The Company We Keep

Permit me a praise of First Things, once marketed as “the intellectual center of the conservative movement.” I’m impressed, especially today, by numerous writers who creatively explore the deeper issues of public life.  I don’t always agree. I almost always feel challenged.  That’s the kind of company I enjoy.

In Sin and Cinema Tim Perry notes notes that some of Hollywood’s most popular villains — Voldemort, The Joker, Magneto, Michael Corleone, Sauron — communicate “the traditional, rich, and incisive language that Christian cultures once used to describe the human condition.”  We must not become monsters to fight monsters.

R.R. Reno offers layman’s logic why it’s “fair” taxpayers will bailout Wall Street. “The net worth of all Americans who have [housing and] stock and bond-based assets was supported by exactly the economic dynamics that have produced the mess that we—statistically the very same people—are now going to pay to unwind in what I hope is an orderly fashion. My friends, most of us did profit from the sub-prime [or lax lending] debacle.”

Junior Fellow Stefan follows the culture war skirmish between Citadel cadet’s fists and Princeton Marching Band’s sass.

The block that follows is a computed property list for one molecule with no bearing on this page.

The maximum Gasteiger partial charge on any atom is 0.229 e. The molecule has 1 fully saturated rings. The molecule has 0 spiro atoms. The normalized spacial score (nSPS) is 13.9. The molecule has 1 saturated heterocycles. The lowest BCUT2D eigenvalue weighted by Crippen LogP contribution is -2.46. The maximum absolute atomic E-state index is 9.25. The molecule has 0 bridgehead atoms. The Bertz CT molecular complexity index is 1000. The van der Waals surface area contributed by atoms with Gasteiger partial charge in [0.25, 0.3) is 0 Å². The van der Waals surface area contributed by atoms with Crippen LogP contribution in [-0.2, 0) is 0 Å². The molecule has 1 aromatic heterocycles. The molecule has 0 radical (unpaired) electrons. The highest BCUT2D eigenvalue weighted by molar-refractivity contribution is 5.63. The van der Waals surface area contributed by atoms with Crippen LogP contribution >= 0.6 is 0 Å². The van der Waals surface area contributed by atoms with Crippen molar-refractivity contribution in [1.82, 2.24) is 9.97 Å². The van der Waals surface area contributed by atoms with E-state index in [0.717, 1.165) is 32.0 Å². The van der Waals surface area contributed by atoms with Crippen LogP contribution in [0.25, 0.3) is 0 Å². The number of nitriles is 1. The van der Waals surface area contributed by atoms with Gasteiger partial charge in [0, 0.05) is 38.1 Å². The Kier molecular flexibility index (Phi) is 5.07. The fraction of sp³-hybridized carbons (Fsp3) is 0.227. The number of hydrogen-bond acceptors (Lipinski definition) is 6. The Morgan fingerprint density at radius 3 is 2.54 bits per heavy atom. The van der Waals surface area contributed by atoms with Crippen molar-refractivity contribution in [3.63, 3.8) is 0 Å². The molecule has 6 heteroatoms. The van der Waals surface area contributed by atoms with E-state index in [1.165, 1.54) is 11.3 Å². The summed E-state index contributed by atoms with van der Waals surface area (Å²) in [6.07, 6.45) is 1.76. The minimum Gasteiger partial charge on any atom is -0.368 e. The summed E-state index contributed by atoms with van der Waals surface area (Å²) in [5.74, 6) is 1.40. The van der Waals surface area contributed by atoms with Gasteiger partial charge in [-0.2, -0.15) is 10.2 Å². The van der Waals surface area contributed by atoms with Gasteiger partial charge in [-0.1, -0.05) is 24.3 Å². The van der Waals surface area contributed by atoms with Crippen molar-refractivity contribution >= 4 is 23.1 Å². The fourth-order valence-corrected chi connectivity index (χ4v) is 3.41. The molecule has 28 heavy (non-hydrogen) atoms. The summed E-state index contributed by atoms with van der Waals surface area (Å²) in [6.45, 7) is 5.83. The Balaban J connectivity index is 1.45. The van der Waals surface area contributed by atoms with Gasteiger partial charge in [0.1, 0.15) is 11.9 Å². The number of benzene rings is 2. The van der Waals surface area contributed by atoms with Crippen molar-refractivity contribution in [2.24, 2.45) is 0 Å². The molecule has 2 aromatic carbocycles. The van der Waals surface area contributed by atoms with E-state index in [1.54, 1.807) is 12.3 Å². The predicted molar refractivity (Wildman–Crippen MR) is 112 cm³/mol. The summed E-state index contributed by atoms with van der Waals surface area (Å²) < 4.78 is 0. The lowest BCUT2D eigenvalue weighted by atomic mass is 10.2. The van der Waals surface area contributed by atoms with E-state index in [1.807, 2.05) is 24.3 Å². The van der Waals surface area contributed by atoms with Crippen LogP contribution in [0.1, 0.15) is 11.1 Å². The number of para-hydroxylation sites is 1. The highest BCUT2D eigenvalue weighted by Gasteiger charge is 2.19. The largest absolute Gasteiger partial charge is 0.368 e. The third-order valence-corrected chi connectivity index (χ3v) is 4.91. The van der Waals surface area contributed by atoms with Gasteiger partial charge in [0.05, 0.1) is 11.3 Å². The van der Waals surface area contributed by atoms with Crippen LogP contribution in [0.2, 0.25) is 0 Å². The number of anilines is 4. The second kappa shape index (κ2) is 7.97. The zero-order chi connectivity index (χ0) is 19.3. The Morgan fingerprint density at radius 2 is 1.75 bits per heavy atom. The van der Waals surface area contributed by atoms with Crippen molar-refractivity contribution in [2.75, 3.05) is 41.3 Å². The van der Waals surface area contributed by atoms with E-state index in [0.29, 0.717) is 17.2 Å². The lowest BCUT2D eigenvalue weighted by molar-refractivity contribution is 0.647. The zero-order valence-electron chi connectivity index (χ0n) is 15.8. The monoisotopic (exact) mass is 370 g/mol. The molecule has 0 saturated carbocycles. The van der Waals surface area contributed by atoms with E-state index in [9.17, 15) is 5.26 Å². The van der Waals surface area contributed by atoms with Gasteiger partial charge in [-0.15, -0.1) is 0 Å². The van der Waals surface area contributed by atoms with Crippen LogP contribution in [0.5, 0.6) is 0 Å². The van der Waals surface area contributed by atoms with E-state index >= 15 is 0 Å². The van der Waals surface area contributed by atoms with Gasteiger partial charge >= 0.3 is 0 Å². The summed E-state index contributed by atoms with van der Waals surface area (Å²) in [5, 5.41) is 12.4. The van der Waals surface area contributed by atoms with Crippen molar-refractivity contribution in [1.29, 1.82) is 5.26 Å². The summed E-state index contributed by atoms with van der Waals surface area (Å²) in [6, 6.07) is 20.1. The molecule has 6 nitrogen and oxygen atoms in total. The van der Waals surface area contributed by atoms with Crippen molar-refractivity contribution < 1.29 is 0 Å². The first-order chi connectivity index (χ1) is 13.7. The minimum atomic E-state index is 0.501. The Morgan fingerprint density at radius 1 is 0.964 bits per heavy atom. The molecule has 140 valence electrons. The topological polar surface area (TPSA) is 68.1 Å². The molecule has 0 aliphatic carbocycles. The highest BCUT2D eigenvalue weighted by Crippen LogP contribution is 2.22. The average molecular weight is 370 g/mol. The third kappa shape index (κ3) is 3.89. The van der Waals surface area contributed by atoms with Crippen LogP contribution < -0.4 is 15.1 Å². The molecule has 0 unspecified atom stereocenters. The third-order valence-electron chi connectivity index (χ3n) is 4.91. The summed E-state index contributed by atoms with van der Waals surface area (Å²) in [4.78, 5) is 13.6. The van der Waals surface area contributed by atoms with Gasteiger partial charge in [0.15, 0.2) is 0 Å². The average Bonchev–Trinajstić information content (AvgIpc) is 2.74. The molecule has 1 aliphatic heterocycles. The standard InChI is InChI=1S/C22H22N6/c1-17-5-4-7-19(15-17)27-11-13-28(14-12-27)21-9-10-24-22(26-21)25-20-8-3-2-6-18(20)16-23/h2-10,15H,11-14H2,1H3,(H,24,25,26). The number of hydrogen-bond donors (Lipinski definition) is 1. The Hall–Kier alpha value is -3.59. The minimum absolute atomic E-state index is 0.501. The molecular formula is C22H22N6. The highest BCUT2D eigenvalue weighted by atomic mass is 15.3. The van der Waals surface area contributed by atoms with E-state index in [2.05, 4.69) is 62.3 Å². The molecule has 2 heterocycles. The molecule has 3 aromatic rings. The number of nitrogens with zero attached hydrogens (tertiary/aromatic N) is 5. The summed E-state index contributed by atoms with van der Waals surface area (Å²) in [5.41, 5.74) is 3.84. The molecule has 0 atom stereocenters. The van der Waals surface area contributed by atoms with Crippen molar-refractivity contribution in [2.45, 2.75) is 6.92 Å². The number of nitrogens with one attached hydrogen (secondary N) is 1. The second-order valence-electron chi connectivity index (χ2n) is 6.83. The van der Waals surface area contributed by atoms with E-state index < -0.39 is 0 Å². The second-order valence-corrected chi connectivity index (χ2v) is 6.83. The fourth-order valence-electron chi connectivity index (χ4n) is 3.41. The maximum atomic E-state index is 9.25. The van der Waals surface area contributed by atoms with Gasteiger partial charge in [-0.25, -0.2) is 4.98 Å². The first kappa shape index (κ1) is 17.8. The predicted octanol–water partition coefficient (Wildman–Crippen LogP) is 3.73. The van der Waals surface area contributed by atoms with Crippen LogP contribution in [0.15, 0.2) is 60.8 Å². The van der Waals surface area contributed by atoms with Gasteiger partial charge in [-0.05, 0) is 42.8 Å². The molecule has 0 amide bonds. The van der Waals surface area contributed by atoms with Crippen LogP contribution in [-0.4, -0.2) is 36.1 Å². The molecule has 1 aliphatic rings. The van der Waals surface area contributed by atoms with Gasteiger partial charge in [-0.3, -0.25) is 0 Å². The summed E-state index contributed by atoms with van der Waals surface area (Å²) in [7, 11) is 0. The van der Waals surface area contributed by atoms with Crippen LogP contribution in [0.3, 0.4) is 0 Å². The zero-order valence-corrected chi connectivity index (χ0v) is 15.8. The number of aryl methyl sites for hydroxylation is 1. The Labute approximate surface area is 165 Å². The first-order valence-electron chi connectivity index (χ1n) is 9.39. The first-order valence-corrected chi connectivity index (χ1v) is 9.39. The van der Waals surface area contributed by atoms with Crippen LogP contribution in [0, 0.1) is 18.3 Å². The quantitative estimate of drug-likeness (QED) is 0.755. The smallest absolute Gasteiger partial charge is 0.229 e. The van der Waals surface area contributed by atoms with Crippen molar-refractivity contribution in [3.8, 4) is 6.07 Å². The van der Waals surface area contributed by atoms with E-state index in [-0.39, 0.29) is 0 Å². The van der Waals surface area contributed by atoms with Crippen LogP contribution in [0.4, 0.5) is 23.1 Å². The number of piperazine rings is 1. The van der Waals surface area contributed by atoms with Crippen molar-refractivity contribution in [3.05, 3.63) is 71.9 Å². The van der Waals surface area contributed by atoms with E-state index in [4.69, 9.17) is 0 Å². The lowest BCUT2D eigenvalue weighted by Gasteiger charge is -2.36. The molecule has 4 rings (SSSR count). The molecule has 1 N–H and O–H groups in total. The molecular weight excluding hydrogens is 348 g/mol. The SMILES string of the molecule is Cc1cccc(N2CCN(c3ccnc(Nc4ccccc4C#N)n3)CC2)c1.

Editor Father Richard John Neuhaus reflects on trajectory “faith in public life.”  While extreme separationists worry about the Coming Theocracy, they “tolerate, or may even assiduously protect, the public expression of marginal religious opinion, of opinion that is not likely to influence our common life. But they take alarm at the voice of the majority.”

RJN continues, “In the Constitution, the majority imposes upon itself a self-denying ordinance; it promises not to do what it otherwise could do, namely, ride roughshod over the dissenting minorities.” Why would a majority do this to itself?  RJN concludes by unearthing the religious values that inspired this system.

A number of answers suggest themselves. One reason is that most Americans recognize, however inarticulately, a sovereignty higher than the sovereignty of “we the people.” They believe there is absolute truth but they are not sure that they understand it absolutely; they are, therefore, disinclined to force it upon those who disagree.

It is not chiefly a secular but a religious restraint that prevents biblical believers from coercing others in matters of conscience. We do not kill one another over our disagreements about the will of God because we believe that it is the will of God that we should not kill one another over our disagreements about the will of God. Christians and Jews did not always believe that but, with very few exceptions, we in this country have come to believe it. It is among the truths that we hold. And by which we are held.

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